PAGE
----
September 25, 2023   6:48pm

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If you’ve got the energy, here’s the most efficient way to move those papers out of your physical files and into your digital ones …


From the The New York Times*:

Q. I want to convert a lot of old paperwork to PDF files on my PC. Can I use my current scanner?

A. Many scanners and multifunction printer-scanner-copier units include software that lets you save a scanned image as a PDF file. If the scanner’s software includes this ability, your task may be as simple as choosing to save the image as a PDF instead of a JPEG or other image format.

Even if the scanner’s own software won’t save the image as a PDF file, plenty of other programs will, including Nuance PDF Create or A-PDF Image to PDF ( The ScanStore site has information on software and equipment at Freeware programs like Scan2PDF are also available.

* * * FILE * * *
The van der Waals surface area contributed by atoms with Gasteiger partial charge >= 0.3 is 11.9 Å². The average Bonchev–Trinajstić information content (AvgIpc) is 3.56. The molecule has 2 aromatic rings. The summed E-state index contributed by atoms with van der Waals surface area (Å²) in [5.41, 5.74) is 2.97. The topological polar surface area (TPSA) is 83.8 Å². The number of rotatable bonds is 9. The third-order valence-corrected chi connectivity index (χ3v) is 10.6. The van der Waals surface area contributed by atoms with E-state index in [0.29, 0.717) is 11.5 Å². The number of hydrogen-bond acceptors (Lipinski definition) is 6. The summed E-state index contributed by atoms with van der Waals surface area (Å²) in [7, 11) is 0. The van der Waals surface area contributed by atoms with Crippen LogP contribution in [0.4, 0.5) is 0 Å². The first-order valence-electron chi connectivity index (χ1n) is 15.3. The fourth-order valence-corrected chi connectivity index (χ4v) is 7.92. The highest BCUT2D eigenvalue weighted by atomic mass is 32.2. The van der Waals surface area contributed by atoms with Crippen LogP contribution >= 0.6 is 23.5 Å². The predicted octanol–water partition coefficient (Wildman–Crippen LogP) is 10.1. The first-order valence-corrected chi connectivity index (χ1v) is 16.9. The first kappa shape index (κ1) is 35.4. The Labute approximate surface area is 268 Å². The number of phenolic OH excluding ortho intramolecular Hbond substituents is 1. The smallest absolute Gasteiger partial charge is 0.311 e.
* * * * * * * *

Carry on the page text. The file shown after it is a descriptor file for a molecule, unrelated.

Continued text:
If you have a huge amount of paper to scan on a flatbed scanner, an automatic document feeder attachment can help speed things up by letting you scan about 50 sheets in one session. Document feeders can cost around $200, and you need to make sure you get one that fits your scanner model.

Other options include getting a scanner designed to convert documents to digital files, like the NeatDesk system ($400 at Portable document scanners like the “Fujitsu ScanSnap”, “the Visioneer RoadWarrior Sheetfed Scanner” or the “Pentax DSMobile 600” (starting $113 on Amazon) are out there as well.

Personal Tech invites questions about computer-based technology, by e-mail to You may also be interested in Tech Talk, a weekly New York Times podcast on making the most of technology.  Go to:  nytimes/com/personal tech.

SNOETY Note: If you don’t have Adobe Acrobat on your computer, you’ll need it.   You can download the reader here. For the Adobe Acrobat family of products, click here.


*The New York Times, PERSONAL TECH, Q&A, “Converting Paper Into PDF Files,” by J.D. Biersdorfer, August 6, 2009, pg B8

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